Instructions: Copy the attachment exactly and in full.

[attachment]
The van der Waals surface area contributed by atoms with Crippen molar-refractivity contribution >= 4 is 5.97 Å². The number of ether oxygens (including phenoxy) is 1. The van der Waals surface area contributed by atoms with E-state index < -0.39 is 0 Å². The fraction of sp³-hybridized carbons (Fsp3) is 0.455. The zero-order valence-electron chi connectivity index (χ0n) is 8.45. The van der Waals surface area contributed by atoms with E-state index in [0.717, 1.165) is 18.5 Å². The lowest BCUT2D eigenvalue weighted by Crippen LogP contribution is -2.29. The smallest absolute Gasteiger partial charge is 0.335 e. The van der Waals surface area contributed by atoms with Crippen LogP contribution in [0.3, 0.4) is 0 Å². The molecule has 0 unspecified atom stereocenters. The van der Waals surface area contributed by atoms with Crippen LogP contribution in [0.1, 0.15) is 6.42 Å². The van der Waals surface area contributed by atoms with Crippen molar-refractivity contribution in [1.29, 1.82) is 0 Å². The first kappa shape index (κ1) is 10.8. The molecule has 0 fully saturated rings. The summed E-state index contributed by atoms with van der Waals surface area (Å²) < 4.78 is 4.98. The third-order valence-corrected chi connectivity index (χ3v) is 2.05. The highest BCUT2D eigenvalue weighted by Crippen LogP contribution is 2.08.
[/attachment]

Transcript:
The van der Waals surface area contributed by atoms with Crippen molar-refractivity contribution >= 4 is 5.97 Å². The number of ether oxygens (including phenoxy) is 1. The van der Waals surface area contributed by atoms with E-state index < -0.39 is 0 Å². The fraction of sp³-hybridized carbons (Fsp3) is 0.455. The zero-order valence-electron chi connectivity index (χ0n) is 8.45. The van der Waals surface area contributed by atoms with E-state index in [0.717, 1.165) is 18.5 Å². The lowest BCUT2D eigenvalue weighted by Crippen LogP contribution is -2.29. The smallest absolute Gasteiger partial charge is 0.335 e. The van der Waals surface area contributed by atoms with Crippen LogP contribution in [0.3, 0.4) is 0 Å². The molecule has 0 unspecified atom stereocenters. The van der Waals surface area contributed by atoms with Crippen LogP contribution in [0.1, 0.15) is 6.42 Å². The van der Waals surface area contributed by atoms with Crippen molar-refractivity contribution in [1.29, 1.82) is 0 Å². The first kappa shape index (κ1) is 10.8. The molecule has 0 fully saturated rings. The summed E-state index contributed by atoms with van der Waals surface area (Å²) < 4.78 is 4.98. The third-order valence-corrected chi connectivity index (χ3v) is 2.05. The highest BCUT2D eigenvalue weighted by Crippen LogP contribution is 2.08.